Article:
STEWART, THOMAS, Presbyterian minister, professor, and church administrator; b. 16 Dec. 1855 in West Bay, N.S., fourth son of the Reverend Murdoch Stewart and Catherine McGregor; younger brother of Donald Alexander Stewart* and John Stewart*; m. 10 July 1888 Florence Russell Wetmore in St George, N.B., and they had two daughters; d. 8 Jan. 1923 in Halifax.
In 1843 Thomas Stewart’s father, a Presbyterian minister, emigrated from Scotland to Cape Breton Island. Thomas was born into the bosom of the Free Church of Nova Scotia, of which his father was moderator in 1851, and he duly followed him into the ministry. Educated first at Pictou Academy and Dalhousie University (ba 1882), he graduated from the Presbyterian College in Halifax (bd 1884). Licensed by the Presbytery of Halifax in April 1884, he spent the winter session of 1884-85 taking a postgraduate course in the divinity halls of the United Presbyterian Church and the Free Church in Edinburgh. There he came under the influence of Henry Drummond, professor of natural science in the Free Church college and an evangelical theologian whose works harmonized evolution and Christianity and directed Christians to shape their social environment. Stewart also did social work among children in the slums.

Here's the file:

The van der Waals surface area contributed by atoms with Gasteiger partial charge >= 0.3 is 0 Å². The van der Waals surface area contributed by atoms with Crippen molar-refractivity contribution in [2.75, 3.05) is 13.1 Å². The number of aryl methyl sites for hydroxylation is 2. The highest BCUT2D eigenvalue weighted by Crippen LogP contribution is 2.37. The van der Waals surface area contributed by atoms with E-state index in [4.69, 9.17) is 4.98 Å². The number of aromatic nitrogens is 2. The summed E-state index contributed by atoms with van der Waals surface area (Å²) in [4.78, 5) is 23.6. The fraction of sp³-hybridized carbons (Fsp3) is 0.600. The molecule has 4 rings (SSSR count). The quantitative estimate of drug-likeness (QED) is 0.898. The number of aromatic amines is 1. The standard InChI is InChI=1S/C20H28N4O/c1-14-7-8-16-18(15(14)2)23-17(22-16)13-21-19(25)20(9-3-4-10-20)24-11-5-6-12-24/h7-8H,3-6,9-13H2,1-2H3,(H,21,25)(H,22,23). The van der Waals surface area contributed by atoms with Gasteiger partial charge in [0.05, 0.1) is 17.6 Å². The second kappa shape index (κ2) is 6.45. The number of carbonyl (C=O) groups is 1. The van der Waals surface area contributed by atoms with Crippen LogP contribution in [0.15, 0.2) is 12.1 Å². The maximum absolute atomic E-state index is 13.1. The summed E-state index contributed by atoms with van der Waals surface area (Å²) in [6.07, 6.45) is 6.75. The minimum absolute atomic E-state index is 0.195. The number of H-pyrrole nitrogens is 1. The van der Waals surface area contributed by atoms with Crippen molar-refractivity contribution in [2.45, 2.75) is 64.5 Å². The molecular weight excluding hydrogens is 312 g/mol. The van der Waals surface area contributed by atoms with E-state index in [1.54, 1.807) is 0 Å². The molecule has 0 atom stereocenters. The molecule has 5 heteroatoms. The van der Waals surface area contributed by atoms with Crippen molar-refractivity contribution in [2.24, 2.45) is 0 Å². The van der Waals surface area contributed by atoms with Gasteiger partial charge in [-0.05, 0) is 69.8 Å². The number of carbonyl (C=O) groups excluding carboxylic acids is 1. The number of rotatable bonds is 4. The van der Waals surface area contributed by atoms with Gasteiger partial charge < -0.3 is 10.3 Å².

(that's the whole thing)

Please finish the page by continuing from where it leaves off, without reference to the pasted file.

Returning to the Synod of the Maritime Provinces, Stewart was ordained by the Presbytery of Saint John in January 1886 and he served briefly as missionary at St George and Pennfield, N.B. In 1887 he was called to Sussex and in 1891 he moved to St James Church in Dartmouth, N.S., where he remained for 17 years. His active pastoral career ended in 1908, when he was appointed professor of church history and practical theology at the Presbyterian College, which granted him a dd that same year. Though he lacked scholarly interests, it was a post for which his formative experiences in Edinburgh had well prepared him. Not only did Stewart, like his father, believe strongly in the need for a learned ministry, he was also a notable evangelical preacher. Throughout his five years as a professor, he was a vigorous exponent of the Social Gospel, which he was chiefly responsible for carrying in the Maritime synod. Writing in Theologue (Halifax) in 1911, he challenged the church not to be indifferent to urban poverty of the sort found in Halifax and Sydney, and he urged ministers to take an active interest in parishioners’ daily lives. He was joined in this advocacy by two other leading exponents of the Social Gospel in the Maritimes, the Reverend John William Angus Nicholson* of St James Church in Dartmouth and the Reverend William Henry Smith* of St Paul’s Church in Fredericton. Their views helped significantly to draw the attention of Maritime Presbyterians to social problems that were perhaps broader in range than those which officially engaged the church’s national and regional boards on temperance and moral reform [see John George Shearer].